I despise smartphones, any and every form of communication. I don’t use my smartphone quite a lot and I might switch to a feature phone. Also, I permanently deleted my facebook account after joining Quora. I don’t keep up with my old buddies.

Intellectually: At an early age, I discovered that I was passionate about robotics and computers. Also I am a voracious reader. I read, think and talk about subjects ranging from Neuroscience to metaphysics.

I am good at school now. I love to be intellectually engaged. I have a hard time doing dull work, but I motivate myself and do work well. As for music, I find solace in classical works of Beethoven, Chopin, Tchaikovsky and the likes.

The dark side of this intellectual prowess is that I sometimes have to deal with analysis paralysis and I tend to over-plan things. I think and worry a lot, sometimes. Other times I get lost in my imagination; when I am inactive I tend to do thought experiments and try to analyze or build things in my mind.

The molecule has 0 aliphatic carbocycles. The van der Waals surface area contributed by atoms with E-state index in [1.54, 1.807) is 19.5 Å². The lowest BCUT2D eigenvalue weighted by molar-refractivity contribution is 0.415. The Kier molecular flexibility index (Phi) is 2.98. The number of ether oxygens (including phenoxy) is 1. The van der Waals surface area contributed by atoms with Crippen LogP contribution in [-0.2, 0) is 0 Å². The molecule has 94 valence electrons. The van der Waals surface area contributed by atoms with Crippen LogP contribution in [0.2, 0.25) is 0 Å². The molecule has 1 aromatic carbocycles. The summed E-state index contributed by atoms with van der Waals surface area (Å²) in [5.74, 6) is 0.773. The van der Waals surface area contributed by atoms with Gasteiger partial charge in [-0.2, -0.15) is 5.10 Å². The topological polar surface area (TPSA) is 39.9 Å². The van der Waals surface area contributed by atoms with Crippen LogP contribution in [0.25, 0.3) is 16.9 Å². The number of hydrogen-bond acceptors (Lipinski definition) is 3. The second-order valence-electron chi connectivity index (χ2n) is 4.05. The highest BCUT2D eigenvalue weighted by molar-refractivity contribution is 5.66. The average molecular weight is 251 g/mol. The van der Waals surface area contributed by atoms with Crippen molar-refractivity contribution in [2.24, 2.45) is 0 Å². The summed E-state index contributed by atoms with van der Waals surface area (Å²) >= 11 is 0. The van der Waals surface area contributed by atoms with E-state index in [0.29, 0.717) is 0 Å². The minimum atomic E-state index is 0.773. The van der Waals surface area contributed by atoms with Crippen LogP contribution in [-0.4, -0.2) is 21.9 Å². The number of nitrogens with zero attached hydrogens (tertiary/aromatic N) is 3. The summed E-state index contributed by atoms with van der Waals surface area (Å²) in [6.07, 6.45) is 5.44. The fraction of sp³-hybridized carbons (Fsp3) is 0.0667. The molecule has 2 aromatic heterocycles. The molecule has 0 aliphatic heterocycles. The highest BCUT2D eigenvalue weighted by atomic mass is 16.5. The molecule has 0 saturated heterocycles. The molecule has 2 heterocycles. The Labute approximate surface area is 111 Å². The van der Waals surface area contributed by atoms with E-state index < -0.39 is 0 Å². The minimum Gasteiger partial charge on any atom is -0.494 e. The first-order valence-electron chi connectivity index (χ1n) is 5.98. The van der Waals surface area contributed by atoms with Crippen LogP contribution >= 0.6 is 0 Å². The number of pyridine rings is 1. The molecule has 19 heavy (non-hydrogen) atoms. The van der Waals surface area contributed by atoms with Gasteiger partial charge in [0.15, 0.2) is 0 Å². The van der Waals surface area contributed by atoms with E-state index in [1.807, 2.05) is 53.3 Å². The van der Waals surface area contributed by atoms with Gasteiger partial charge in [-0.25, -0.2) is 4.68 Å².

Creativity: My mind has an inclination towards abstraction; I would study the fundamental nature of something, make assumptions and inferences and would try to build an abstract model. I would then try to use that model. That is why I love robotics.

I love to work on abstract stuff; I would do stuff with Artificial Intelligence and Machine learning and then use these domains to develop robots. Abstraction and Application, I work on these constantly.

Practicality: I was a strong idealist earlier; now I believe that practicality and idealism should go hand in hand. With my idealistic mind, I made many mistakes. I learnt from those mistakes and take my decisions wisely now.

I analyze the situations I am in, anticipate outcomes and know what will be beneficial for me. I do not have the Dunning Kruger effect, I know what I am good at, I know what I am bad at and I know that I don’t know much.

Procrastination: If I don’t have a plan, I will procrastinate, a lot. I need to make a plan a night before. That is the only way I can be productive. I don’t really need to be motivated to do something; having a purpose is enough. The next best thing would be a plan.

Although I don’t follow a plan rigidly but I keep working on things till bed time. I constantly make day logs and edit my plan, and I have a good work ethic. I am a non-conformist and brutally rational. I do not care about what others think about me, but I do not harm them either. If my apathy harms them, then I am in a dilemma.